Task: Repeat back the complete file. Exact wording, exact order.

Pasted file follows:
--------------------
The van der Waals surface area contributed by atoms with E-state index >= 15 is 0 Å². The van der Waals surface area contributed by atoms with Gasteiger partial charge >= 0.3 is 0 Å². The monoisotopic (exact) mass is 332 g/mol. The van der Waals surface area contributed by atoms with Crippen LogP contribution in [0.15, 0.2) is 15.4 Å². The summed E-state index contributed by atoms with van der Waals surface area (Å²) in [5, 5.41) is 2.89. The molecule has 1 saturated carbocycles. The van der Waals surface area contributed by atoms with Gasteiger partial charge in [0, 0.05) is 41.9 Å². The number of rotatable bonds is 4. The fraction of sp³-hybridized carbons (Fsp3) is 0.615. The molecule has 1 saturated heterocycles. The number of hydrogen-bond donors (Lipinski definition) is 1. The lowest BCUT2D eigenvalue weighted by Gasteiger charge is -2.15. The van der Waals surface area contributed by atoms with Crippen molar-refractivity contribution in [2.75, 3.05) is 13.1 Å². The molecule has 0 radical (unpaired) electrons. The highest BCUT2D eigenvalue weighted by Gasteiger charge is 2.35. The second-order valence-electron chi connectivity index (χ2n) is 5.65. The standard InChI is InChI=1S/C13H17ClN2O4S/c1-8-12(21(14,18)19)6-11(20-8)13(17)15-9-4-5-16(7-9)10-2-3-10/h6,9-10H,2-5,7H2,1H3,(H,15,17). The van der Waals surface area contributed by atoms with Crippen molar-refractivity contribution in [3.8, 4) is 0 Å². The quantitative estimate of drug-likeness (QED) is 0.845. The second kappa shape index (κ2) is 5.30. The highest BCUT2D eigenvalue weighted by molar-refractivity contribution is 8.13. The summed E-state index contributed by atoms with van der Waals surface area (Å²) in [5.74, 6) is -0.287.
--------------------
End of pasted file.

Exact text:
The van der Waals surface area contributed by atoms with E-state index >= 15 is 0 Å². The van der Waals surface area contributed by atoms with Gasteiger partial charge >= 0.3 is 0 Å². The monoisotopic (exact) mass is 332 g/mol. The van der Waals surface area contributed by atoms with Crippen LogP contribution in [0.15, 0.2) is 15.4 Å². The summed E-state index contributed by atoms with van der Waals surface area (Å²) in [5, 5.41) is 2.89. The molecule has 1 saturated carbocycles. The van der Waals surface area contributed by atoms with Gasteiger partial charge in [0, 0.05) is 41.9 Å². The number of rotatable bonds is 4. The fraction of sp³-hybridized carbons (Fsp3) is 0.615. The molecule has 1 saturated heterocycles. The number of hydrogen-bond donors (Lipinski definition) is 1. The lowest BCUT2D eigenvalue weighted by Gasteiger charge is -2.15. The van der Waals surface area contributed by atoms with Crippen molar-refractivity contribution in [2.75, 3.05) is 13.1 Å². The molecule has 0 radical (unpaired) electrons. The highest BCUT2D eigenvalue weighted by Gasteiger charge is 2.35. The second-order valence-electron chi connectivity index (χ2n) is 5.65. The standard InChI is InChI=1S/C13H17ClN2O4S/c1-8-12(21(14,18)19)6-11(20-8)13(17)15-9-4-5-16(7-9)10-2-3-10/h6,9-10H,2-5,7H2,1H3,(H,15,17). The van der Waals surface area contributed by atoms with Crippen molar-refractivity contribution in [3.8, 4) is 0 Å². The quantitative estimate of drug-likeness (QED) is 0.845. The second kappa shape index (κ2) is 5.30. The highest BCUT2D eigenvalue weighted by molar-refractivity contribution is 8.13. The summed E-state index contributed by atoms with van der Waals surface area (Å²) in [5.74, 6) is -0.287.